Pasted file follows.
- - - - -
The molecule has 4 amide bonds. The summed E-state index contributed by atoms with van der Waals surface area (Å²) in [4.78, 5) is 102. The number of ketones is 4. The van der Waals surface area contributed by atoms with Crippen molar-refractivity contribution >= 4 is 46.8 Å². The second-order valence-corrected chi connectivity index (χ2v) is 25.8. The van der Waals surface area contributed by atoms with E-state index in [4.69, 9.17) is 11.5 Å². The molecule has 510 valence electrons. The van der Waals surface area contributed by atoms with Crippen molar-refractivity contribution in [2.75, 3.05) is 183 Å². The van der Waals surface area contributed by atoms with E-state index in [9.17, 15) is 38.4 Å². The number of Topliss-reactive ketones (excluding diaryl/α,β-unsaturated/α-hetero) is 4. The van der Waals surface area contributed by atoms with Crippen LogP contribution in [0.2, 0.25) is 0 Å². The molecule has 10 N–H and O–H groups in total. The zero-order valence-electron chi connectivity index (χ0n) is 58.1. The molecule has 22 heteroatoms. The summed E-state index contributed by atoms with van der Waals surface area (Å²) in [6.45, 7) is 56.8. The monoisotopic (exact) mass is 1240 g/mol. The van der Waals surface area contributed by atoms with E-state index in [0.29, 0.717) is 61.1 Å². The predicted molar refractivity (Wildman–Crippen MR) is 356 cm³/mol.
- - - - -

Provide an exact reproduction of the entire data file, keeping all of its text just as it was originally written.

The molecule has 4 amide bonds. The summed E-state index contributed by atoms with van der Waals surface area (Å²) in [4.78, 5) is 102. The number of ketones is 4. The van der Waals surface area contributed by atoms with Crippen molar-refractivity contribution >= 4 is 46.8 Å². The second-order valence-corrected chi connectivity index (χ2v) is 25.8. The van der Waals surface area contributed by atoms with E-state index in [4.69, 9.17) is 11.5 Å². The molecule has 510 valence electrons. The van der Waals surface area contributed by atoms with Crippen molar-refractivity contribution in [2.75, 3.05) is 183 Å². The van der Waals surface area contributed by atoms with E-state index in [9.17, 15) is 38.4 Å². The number of Topliss-reactive ketones (excluding diaryl/α,β-unsaturated/α-hetero) is 4. The van der Waals surface area contributed by atoms with Crippen LogP contribution in [0.2, 0.25) is 0 Å². The molecule has 10 N–H and O–H groups in total. The zero-order valence-electron chi connectivity index (χ0n) is 58.1. The molecule has 22 heteroatoms. The summed E-state index contributed by atoms with van der Waals surface area (Å²) in [6.45, 7) is 56.8. The monoisotopic (exact) mass is 1240 g/mol. The van der Waals surface area contributed by atoms with E-state index in [0.29, 0.717) is 61.1 Å². The predicted molar refractivity (Wildman–Crippen MR) is 356 cm³/mol.